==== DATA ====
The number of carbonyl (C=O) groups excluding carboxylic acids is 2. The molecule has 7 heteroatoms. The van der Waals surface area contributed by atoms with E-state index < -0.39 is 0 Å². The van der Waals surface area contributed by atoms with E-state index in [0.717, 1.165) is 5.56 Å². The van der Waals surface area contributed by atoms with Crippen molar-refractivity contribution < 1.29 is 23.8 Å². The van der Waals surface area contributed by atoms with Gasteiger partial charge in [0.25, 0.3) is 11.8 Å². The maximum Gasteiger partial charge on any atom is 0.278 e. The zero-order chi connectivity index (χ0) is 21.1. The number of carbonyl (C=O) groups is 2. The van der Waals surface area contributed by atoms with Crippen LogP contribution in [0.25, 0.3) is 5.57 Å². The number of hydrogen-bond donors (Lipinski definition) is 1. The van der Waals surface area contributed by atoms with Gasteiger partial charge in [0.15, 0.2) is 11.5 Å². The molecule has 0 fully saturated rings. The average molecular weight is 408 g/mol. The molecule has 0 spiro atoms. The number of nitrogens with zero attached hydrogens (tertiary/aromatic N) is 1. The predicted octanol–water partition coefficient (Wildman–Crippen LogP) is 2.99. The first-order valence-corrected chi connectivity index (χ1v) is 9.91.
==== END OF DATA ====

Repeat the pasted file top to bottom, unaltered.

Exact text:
The number of carbonyl (C=O) groups excluding carboxylic acids is 2. The molecule has 7 heteroatoms. The van der Waals surface area contributed by atoms with E-state index < -0.39 is 0 Å². The van der Waals surface area contributed by atoms with E-state index in [0.717, 1.165) is 5.56 Å². The van der Waals surface area contributed by atoms with Crippen molar-refractivity contribution < 1.29 is 23.8 Å². The van der Waals surface area contributed by atoms with Gasteiger partial charge in [0.25, 0.3) is 11.8 Å². The maximum Gasteiger partial charge on any atom is 0.278 e. The zero-order chi connectivity index (χ0) is 21.1. The number of carbonyl (C=O) groups is 2. The van der Waals surface area contributed by atoms with Crippen LogP contribution in [0.25, 0.3) is 5.57 Å². The number of hydrogen-bond donors (Lipinski definition) is 1. The van der Waals surface area contributed by atoms with Gasteiger partial charge in [0.15, 0.2) is 11.5 Å². The molecule has 0 fully saturated rings. The average molecular weight is 408 g/mol. The molecule has 0 spiro atoms. The number of nitrogens with zero attached hydrogens (tertiary/aromatic N) is 1. The predicted octanol–water partition coefficient (Wildman–Crippen LogP) is 2.99. The first-order valence-corrected chi connectivity index (χ1v) is 9.91.